Permitted Development Rights to deal with the Covid-19 emergency
Invicta Law’s Nagla Stevens considers recent changes to Permitted Development Rights to deal with the Covid-19 emergency
The Town and Country Planning (General Permitted Development) (Coronavirus) (England) (Amendment) Order 2020 (‘the Coronavirus GDPO 2020’) came into force on 9 April 2020.
The purpose of the Coronavirus GDPO 2020 is to enable local authorities to respond to an emergency situation and manage the effects of the COVID-19 pandemic. To that end the Coronavirus GDPO 2020 allows development, within the meaning of the Town and Country Planning Act 1990, that can assist in responding to the spread of Coronavirus.
New time-limited permitted development rights to carry out works and change of use in order to prevent an emergency
The Coronavirus GDPO 2020 introduces a new permitted development right to allow local authorities and certain health bodies to carry out development, both works and change of use, of facilities required in undertaking their roles to respond to the spread of coronavirus, without the requirement to obtain planning permission (‘Local Authority PDRs’) until 31 December 2020.
What could the Local Authorities PDRs potentially be used for?
- Residential accommodation for persons that need to quarantine or self-isolate;
- Change of use for existing buildings and new temporary modular buildings;
- Provision of new Covid-19 testing facilities;
- Coroner facilities;
- Storage and distribution, including for community food hubs;
- Any other development to enable local authorities to respond to an emergency situation and manage the effects of the COVID-19 pandemic.
Prevention of an emergency
The Local Authority PDRs are granted by the Coronavirus GDPO 2020, where the development is by a local authority or health body on land owned, leased, occupied or maintained by them for the purposes of:-
- Preventing an emergency;
- Reducing, controlling or mitigating the effects of an emergency; and
- Taking other action in connection with an emergency.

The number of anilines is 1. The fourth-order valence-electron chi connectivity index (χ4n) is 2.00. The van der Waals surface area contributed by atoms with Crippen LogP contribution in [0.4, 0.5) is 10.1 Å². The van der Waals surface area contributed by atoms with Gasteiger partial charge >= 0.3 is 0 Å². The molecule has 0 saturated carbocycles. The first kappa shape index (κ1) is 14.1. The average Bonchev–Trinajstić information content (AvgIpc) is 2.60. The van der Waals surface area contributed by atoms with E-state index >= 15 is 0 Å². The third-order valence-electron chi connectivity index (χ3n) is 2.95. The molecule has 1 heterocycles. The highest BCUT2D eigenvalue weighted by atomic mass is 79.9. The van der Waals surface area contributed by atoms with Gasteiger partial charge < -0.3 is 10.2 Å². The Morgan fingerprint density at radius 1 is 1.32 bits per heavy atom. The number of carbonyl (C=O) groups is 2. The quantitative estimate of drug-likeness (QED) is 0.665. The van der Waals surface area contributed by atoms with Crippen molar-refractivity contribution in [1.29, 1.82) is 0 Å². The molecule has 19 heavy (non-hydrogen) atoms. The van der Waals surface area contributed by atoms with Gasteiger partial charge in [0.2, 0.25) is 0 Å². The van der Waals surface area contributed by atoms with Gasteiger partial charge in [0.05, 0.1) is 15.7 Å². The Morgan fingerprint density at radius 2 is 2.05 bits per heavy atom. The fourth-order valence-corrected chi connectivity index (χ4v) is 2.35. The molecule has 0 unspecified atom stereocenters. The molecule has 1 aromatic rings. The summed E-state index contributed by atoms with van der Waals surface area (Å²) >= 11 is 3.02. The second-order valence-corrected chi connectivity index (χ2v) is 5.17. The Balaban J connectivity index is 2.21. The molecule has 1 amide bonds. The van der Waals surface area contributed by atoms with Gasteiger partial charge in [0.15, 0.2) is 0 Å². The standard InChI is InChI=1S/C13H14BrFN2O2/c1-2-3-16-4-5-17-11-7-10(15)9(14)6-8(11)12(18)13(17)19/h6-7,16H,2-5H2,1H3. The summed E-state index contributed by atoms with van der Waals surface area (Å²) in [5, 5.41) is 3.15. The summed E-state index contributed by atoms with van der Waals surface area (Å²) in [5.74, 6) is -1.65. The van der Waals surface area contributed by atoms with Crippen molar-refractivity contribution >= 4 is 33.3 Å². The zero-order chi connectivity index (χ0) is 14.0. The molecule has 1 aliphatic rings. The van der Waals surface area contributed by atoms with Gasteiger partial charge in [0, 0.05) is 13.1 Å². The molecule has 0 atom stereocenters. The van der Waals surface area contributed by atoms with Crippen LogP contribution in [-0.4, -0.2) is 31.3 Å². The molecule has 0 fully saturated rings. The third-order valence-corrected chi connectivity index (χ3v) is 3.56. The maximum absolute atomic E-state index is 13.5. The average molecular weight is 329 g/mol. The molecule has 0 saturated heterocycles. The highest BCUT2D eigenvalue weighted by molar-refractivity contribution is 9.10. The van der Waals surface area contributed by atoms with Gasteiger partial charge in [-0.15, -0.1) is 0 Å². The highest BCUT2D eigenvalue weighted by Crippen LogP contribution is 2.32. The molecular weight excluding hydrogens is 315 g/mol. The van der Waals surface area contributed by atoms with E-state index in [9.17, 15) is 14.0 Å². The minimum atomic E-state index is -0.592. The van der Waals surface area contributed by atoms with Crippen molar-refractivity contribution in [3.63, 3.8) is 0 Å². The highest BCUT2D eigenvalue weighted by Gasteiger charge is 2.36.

Provided that development is undertaken in order to prevent an emergency or provided to reduce control or mitigate the effects of an emergency, Local Authority PDRs can be relied on. In this context, an ‘emergency’ means an event or situation which threatens serious damage to human welfare in a place in the United Kingdom.
The Coronavirus GPDO 2020 defines that an event or situation threatens serious damage to human welfare, only if involves, or may cause:-
- Loss of human life;
- Human illness or injury;
- Damage to property;
- Disruption of a supply of money, food, water, energy, or fuel;
- Disruption of a system of communication;
- Disruption of facilities for transport; or
- Disruption of services relating to health.
The following conditions are imposed by the Coronavirus GPDO 2020:-
- If the development is not being carried out by the local planning authority, the developer must, as soon as practicable after commencing development, notify the relevant local planning authority of the development;
- Any use of the land must cease on or before 31 December 2020; and
- Any building, works, plant, machinery, structure and erection permitted by the Coronavirus GPDO 2020 must be removed and the land restored to its original condition of the use ceasing, or to such other state as the local planning authority may agree in writing, within 12 months of the use ceasing.
The Local Authority PDRs are not available if:-
- Any of the development forms part of a military explosive storage area;
- A site of special scientific interest;
- Any part of the development would be carried out within 5 metres of any boundary of the curtilage of a dwelling house;
- Moveable structures, works, plan or machinery is required temporarily would be located within 10 meters of any boundary of the curtilage of a dwelling house or within 5 metres of any boundary of the land.
There are also restrictions on new buildings which exceed certain heights and the heights of any existing buildings that are enlarged, improved or altered.
For further advice in respect of planning matters please contact Invicta Law’s Planning and Highways team.
Sarah Bonser: 03000 415863 or Sarah.Bonser@invicta.law.
Nagla Stevens: 03000 415139 or Nagla.Stevens@invicta.law.
Nothing in this article constitutes legal advice. The article is provided for general information only. If you would like specific advice, please get in touch with Invicta Law Ltd